Jerome holds a mathematics degree and initially gained recognition for educational content, but then expanded into the food and beverage industry.

“Challenges will arise, but I think every struggle brings opportunity,” he says. “The existence of more creators is a challenge in this digital age. So one solution is to diversify [your] income sources.”

And he’s one to know, since he founded talent management company Mantappu Corp. in 2018.

Vast market

Thanks to its population and expanding internet access, Indonesia offers a huge market for content creators.

According to digital marketing and research consultancy We Are Social’s Digital 2023: Indonesia report, the January 2023 projection for social media engagement among Indonesian users was 167 million. Meanwhile, Indonesian users spend an average of 3 hours and 18 minutes every day on social media, the tenth longest in the world.

Brands see that as a valuable opportunity to collaborate with influencers. A 2023 survey from market research firm MarkPlus shows that 57.5 percent of Indonesian businesses allocated marketing budgets in excess of Rp 100 million for collaborating with influencers, and that 71.3 percent of brands were in active collaborations.

Local businesses have shifted from “billboards and traditional mass media to sell” in the past, Jerome says. “Lately, [they’ve] started using ads on social media and involving influencers to promote their brands,” he adds, summing up the changing face of advertising.

This change in strategy appears to have had a significant impact on consumer behavior, with 87 percent of Indonesians making purchases based on influencers’ recommendations, according to a Kompas.id report in October last year, especially for beauty products but also for financial services, apparel, food, travel and more.

MarkPlus’s 2023 survey also found that 40 percent of brands allocated less than Rp 10 million for a single campaign featuring a nano influencer, which Forbes defines as a creator with less than 10,000 followers.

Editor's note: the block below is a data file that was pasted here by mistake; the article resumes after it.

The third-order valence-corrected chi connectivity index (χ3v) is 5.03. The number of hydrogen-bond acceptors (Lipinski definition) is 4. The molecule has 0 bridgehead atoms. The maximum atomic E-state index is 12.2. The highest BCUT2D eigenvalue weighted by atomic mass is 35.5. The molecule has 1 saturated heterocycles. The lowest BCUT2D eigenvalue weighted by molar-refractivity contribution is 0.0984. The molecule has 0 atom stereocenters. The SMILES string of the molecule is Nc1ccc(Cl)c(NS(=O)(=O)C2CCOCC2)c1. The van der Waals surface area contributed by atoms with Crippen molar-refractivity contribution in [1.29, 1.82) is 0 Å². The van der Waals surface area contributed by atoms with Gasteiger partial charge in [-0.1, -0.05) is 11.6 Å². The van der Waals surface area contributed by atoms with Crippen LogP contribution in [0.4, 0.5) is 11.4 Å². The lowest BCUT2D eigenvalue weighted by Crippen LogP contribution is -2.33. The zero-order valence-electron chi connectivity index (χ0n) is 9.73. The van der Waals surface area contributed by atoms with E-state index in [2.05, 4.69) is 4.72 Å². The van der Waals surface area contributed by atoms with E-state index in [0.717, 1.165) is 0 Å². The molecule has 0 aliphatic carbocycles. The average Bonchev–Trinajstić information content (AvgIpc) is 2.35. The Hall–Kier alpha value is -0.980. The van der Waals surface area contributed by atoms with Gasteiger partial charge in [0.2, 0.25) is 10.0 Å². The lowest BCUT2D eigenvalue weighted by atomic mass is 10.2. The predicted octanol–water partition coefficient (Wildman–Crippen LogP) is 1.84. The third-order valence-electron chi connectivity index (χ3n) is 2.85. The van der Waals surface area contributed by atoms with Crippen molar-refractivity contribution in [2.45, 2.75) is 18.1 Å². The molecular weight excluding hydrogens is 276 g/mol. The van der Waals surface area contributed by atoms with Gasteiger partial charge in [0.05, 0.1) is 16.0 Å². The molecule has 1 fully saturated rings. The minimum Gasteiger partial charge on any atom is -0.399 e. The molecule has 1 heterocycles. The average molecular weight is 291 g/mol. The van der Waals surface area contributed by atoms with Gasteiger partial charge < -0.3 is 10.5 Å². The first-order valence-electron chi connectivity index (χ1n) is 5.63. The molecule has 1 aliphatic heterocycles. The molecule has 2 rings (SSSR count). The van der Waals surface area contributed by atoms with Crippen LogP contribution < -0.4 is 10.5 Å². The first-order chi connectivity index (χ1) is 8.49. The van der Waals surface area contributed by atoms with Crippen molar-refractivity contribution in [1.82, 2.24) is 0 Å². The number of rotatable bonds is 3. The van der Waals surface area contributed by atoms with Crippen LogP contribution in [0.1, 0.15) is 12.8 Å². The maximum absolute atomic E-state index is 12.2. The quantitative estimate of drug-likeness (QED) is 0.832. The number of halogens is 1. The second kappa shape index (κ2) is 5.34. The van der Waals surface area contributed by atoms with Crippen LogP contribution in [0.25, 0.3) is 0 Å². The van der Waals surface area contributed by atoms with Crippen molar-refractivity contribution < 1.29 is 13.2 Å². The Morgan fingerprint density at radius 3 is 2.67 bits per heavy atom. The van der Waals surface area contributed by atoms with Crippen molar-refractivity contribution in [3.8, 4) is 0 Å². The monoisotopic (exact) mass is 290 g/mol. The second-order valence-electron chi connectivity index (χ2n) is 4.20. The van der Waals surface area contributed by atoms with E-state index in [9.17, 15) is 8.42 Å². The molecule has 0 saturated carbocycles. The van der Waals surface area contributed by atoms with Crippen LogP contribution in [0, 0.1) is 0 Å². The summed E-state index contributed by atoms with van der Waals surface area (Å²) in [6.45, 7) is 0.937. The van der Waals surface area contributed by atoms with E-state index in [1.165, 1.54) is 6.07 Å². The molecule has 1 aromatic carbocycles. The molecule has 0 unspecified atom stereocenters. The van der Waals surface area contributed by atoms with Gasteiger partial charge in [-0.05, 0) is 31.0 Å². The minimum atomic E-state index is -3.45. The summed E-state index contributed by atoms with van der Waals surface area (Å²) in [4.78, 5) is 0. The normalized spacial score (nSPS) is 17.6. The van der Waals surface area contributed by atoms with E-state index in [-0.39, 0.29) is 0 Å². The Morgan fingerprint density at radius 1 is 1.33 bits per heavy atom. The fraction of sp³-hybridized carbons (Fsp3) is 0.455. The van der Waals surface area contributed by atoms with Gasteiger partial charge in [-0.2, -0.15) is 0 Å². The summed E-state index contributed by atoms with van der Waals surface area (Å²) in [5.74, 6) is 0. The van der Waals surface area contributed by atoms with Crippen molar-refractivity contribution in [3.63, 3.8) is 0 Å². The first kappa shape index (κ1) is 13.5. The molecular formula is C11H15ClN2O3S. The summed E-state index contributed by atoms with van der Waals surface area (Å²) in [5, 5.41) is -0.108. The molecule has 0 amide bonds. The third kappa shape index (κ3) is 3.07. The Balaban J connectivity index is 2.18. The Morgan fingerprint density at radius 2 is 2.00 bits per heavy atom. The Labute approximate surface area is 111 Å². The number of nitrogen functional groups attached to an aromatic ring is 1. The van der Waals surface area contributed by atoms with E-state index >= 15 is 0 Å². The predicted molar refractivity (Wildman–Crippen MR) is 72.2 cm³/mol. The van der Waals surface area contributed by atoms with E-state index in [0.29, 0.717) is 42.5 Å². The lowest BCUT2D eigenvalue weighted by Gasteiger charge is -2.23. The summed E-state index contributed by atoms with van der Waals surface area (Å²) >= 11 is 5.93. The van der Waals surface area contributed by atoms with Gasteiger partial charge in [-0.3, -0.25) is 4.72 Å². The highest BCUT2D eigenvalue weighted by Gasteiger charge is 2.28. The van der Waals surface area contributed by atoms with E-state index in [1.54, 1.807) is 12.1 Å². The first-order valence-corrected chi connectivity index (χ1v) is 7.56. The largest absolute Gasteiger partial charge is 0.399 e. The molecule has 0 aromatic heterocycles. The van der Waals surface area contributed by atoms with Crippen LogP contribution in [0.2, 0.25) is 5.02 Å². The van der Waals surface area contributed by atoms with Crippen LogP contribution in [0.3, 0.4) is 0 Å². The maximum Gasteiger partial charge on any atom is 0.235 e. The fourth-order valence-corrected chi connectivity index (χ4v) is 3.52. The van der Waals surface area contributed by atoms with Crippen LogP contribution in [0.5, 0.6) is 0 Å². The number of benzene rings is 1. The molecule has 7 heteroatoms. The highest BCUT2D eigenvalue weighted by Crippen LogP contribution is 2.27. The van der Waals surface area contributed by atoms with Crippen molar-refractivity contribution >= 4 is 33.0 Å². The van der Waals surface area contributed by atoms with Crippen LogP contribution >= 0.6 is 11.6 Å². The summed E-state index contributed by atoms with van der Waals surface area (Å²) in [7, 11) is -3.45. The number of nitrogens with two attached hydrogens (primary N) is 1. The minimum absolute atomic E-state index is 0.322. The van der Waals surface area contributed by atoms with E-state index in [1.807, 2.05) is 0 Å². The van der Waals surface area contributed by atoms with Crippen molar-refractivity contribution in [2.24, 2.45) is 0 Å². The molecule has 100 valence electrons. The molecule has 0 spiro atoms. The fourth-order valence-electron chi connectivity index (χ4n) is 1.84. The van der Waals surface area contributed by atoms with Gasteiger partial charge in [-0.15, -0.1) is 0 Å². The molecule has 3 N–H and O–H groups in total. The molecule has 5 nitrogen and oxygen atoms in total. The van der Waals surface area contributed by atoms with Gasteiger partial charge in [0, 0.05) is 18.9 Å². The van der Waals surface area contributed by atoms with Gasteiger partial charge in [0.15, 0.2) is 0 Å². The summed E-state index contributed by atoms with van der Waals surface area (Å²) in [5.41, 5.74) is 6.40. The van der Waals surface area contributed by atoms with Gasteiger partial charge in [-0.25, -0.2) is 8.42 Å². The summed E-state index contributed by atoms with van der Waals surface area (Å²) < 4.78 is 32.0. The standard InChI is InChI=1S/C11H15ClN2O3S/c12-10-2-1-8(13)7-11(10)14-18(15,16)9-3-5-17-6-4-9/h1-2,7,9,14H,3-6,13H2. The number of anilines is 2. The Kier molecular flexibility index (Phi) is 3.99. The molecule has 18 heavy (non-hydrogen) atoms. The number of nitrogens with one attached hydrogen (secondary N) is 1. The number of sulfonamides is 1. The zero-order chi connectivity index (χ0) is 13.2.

Hendrawan Agusta, an aviation enthusiast who lives in Jakarta, considers himself lucky to have the opportunity to pursue his interest in aircraft and travel through content creation, though he holds a law degree.

He says an influencer’s bargaining power grows when they can convert their audience into customers for the brands they endorse.

Hendrawan typically generates Rp 2 million-5 million through endorsements on YouTube. His income fluctuates depending on the agreements he has with the brands, he says, adding that brands ask about his viewership numbers and other metrics before clinching a deal.

In some instances, Hendrawan has been paid for his content with airline tickets or hotel vouchers. “In fact, the barter value is higher than if I received cash,” he says.

Not everyone makes it big in the industry though, he cautions, and minor influencers or those juggling full-time jobs find it hard to attract financially rewarding collabs.

“It is possible to work full-time [as a content creator]. However, some individuals continue to work full-time [in regular jobs], which limits the time” they can dedicate to content creation, he explains.

Marselina Lika, a relatively new content creator based in Sekadau, West Kalimantan, says nano influencers need to put in that extra effort to maintain their level of activity and output.

“Creating original content in my area, particularly in a village, is challenging,” adds the 23-year-old English literature graduate.

Marselina relies on YouTube ad revenue totaling around Rp 5 million a month, which she finds sufficient for her current needs. It is almost double the minimum wage where she lives.

“I think there’s always a market for everyone,” she says, emphatically.